Using model cloud information to reassign low level AMVs for NWP

Using model cloud information to reassign low level AMVs for NWP
Date Published
EUMETSAT/ECMWF Fellowship Programme Research Report
Document Number
Katie Lean

Atmospheric Motion Vectors (AMVs) provide single-level wind estimates derived by tracking cloud features in image sequences from geostationary and polar orbiting satellites. They are established inputs to global as well as regional Numerical Weather Prediction (NWP) systems. Nevertheless, determining the heights of the winds as well as the assumption that clouds are passive tracers remain key sources of uncertainty in the use of AMVs. These aspects are often very difficult to examine, primarily due to a lack of  independent wind observations over large parts of the oceanic regions, though the availability of Aeolus data has opened new possibilities in this respect. This report presents recent work focused on investigating possible height assignment issues in low level AMVs, particularly inspired by a study in the Indian Ocean which highlighted challenging regions for the assimilation of AMVs in tropical inversion regions. These regions are often associated with relatively sharp changes in the wind speed in the vertical, leading to a particular sensitivity to AMV height assignment errors.
Errors in the height assignment of low level AMVs are investigated using estimates of the cloud layer height provided by the ECMWF model. Analysis of background departure statistics (comparison of  observations with the model background) showed that AMVs placed above the model cloud show larger deviations from the model fields compared to those placed unrealistically close to the surface. Reassigning the pressure of AMVs diagnosed above the model cloud layer to either the model cloud top,  base or average pressure leads to improvements in Root Mean Square Vector Difference (RMSVD) and  speed bias against the background wind fields. In assimilation experiments, reassigning the AMVs to  either of these options resulted in positive impact on the vector wind field in the verification against own analysis. In the fit of independent observations to the model background, changes to conventional wind  observations remained neutral however, positive signals were seen in Aeolus and scatterometer winds and in microwave imagers which are primarily sensitive to changes in the cloud. Overall, the reassignment to the cloud base or average pressure performed better than the cloud top in assimilation experiments. Combined with the results from the background departures, the option to reassign the heights of AMVs diagnosed above the model cloud to the average pressure of the cloud layer is recommended for future operational use.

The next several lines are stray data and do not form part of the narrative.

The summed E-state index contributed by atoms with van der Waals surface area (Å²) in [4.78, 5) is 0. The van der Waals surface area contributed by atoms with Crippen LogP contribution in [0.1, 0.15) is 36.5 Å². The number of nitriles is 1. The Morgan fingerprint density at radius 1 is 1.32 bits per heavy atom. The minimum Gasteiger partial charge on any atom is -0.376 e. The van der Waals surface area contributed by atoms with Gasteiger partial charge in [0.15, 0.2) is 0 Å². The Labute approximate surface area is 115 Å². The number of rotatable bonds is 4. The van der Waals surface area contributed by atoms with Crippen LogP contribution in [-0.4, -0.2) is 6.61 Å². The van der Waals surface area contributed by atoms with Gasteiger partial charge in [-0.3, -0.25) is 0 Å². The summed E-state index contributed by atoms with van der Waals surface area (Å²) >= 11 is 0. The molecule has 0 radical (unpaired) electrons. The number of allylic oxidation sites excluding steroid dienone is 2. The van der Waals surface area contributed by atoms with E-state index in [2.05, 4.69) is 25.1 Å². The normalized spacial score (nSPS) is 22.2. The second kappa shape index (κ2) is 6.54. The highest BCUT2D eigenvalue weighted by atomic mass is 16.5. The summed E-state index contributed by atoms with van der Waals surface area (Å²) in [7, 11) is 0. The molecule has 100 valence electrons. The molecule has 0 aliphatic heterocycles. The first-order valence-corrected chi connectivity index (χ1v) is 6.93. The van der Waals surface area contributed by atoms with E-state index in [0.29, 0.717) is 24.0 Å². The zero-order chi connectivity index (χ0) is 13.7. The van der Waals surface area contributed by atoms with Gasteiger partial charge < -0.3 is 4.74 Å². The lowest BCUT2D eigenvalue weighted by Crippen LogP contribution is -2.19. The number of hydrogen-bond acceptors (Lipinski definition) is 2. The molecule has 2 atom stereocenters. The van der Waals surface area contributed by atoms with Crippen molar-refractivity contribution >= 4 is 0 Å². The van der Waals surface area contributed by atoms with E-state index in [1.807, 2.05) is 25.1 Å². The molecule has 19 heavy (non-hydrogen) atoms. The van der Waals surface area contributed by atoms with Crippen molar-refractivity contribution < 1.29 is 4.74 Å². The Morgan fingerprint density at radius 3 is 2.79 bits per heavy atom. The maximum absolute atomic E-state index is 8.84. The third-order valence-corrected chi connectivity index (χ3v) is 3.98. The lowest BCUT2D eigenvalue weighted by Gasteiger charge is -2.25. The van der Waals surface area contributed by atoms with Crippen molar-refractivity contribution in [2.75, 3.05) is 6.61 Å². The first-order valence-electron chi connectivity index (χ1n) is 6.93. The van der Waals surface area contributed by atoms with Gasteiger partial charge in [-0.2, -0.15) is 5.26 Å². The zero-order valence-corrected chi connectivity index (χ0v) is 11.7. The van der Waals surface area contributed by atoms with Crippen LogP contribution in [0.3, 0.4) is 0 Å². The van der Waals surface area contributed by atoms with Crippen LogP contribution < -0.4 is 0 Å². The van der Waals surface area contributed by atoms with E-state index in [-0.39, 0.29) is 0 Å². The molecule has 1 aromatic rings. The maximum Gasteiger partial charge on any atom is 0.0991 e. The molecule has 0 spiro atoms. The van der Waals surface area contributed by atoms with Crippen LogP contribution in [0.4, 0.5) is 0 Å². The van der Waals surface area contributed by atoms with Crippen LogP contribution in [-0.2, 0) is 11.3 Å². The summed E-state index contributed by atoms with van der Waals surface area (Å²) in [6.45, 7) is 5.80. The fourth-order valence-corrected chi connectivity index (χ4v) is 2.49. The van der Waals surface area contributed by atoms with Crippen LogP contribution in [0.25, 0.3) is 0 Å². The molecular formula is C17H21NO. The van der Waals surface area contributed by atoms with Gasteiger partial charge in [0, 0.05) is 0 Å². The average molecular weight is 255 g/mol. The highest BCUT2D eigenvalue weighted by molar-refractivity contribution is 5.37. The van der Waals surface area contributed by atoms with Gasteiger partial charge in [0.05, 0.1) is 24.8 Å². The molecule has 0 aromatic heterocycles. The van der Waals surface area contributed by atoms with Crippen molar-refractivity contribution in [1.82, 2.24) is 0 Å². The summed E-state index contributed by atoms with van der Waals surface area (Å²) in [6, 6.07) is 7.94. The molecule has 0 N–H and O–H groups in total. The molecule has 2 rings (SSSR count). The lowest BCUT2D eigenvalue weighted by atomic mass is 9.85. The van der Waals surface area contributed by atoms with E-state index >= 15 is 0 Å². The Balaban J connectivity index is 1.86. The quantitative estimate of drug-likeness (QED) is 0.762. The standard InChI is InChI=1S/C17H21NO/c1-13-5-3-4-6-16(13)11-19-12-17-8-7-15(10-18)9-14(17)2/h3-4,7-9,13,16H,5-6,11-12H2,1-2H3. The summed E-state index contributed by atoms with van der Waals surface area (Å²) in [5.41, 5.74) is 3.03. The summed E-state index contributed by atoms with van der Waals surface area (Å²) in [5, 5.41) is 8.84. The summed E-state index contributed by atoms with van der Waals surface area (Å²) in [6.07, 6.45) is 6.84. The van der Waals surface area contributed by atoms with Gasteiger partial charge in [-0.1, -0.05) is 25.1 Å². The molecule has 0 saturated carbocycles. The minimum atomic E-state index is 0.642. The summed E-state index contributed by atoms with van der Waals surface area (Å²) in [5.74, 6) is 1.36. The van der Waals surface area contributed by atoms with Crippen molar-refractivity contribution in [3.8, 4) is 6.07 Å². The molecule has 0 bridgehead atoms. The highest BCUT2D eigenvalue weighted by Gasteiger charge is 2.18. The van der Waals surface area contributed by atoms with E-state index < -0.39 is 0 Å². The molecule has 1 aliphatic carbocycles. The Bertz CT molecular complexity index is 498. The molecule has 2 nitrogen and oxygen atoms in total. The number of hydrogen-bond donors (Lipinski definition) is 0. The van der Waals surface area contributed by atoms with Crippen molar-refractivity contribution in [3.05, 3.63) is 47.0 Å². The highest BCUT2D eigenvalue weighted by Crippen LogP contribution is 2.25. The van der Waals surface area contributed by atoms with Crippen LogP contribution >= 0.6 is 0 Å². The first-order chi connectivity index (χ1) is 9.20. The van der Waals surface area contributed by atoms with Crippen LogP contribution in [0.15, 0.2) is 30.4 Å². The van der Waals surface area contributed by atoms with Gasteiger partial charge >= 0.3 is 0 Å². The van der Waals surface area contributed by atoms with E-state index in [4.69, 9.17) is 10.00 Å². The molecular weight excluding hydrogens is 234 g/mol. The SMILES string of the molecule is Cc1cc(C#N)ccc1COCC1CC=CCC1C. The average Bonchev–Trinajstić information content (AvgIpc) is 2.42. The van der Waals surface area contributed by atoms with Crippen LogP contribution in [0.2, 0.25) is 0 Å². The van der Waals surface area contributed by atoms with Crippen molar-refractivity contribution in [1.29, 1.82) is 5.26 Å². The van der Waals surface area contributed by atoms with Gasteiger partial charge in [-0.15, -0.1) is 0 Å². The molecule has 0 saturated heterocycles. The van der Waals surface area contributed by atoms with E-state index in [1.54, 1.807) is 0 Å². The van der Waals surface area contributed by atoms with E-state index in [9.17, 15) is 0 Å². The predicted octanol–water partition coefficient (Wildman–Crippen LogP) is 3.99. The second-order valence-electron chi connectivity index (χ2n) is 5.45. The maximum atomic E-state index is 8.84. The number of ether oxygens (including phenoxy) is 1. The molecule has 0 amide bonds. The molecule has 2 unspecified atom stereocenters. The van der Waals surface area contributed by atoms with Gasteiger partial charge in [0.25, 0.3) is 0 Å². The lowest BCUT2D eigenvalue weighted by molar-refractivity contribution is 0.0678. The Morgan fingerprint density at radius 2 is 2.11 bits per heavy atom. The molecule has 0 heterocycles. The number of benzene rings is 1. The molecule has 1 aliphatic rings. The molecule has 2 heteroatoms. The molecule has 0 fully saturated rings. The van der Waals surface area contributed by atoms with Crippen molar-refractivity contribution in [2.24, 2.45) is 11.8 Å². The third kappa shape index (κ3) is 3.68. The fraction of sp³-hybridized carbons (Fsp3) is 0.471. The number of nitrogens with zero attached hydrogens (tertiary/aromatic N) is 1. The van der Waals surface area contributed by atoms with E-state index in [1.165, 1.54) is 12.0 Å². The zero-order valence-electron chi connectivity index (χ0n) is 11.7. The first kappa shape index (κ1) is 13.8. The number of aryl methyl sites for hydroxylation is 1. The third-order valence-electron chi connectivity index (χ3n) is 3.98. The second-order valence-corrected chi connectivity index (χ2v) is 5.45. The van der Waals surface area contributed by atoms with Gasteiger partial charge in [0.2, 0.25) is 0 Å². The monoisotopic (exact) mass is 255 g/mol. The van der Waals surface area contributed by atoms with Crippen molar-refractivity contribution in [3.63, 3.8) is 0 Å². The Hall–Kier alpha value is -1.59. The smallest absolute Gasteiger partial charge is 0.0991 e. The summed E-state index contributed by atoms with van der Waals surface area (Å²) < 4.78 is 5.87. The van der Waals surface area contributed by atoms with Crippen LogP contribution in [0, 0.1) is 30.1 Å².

DOI 10.21957/6vqwj6n4d